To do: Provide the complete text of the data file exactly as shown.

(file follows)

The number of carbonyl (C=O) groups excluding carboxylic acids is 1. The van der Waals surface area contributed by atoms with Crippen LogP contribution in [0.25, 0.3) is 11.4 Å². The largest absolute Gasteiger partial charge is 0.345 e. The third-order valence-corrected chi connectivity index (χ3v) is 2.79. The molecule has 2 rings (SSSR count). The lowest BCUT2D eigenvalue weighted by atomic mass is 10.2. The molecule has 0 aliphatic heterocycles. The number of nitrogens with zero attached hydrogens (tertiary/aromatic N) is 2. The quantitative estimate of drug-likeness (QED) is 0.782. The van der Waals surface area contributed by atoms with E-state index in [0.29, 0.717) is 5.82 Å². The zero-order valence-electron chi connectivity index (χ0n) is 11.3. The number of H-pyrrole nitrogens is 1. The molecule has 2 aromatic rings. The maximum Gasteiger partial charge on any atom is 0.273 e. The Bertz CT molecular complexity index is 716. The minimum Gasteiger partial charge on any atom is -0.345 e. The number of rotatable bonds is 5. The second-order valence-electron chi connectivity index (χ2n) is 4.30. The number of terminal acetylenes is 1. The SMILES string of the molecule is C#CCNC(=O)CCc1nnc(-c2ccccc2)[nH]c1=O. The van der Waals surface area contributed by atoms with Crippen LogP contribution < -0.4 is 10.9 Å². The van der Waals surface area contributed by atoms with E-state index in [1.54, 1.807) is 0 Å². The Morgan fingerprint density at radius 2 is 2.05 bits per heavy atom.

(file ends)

The number of carbonyl (C=O) groups excluding carboxylic acids is 1. The van der Waals surface area contributed by atoms with Crippen LogP contribution in [0.25, 0.3) is 11.4 Å². The largest absolute Gasteiger partial charge is 0.345 e. The third-order valence-corrected chi connectivity index (χ3v) is 2.79. The molecule has 2 rings (SSSR count). The lowest BCUT2D eigenvalue weighted by atomic mass is 10.2. The molecule has 0 aliphatic heterocycles. The number of nitrogens with zero attached hydrogens (tertiary/aromatic N) is 2. The quantitative estimate of drug-likeness (QED) is 0.782. The van der Waals surface area contributed by atoms with E-state index in [0.29, 0.717) is 5.82 Å². The zero-order valence-electron chi connectivity index (χ0n) is 11.3. The number of H-pyrrole nitrogens is 1. The molecule has 2 aromatic rings. The maximum Gasteiger partial charge on any atom is 0.273 e. The Bertz CT molecular complexity index is 716. The minimum Gasteiger partial charge on any atom is -0.345 e. The number of rotatable bonds is 5. The second-order valence-electron chi connectivity index (χ2n) is 4.30. The number of terminal acetylenes is 1. The SMILES string of the molecule is C#CCNC(=O)CCc1nnc(-c2ccccc2)[nH]c1=O. The van der Waals surface area contributed by atoms with Crippen LogP contribution < -0.4 is 10.9 Å². The van der Waals surface area contributed by atoms with E-state index in [1.54, 1.807) is 0 Å². The Morgan fingerprint density at radius 2 is 2.05 bits per heavy atom.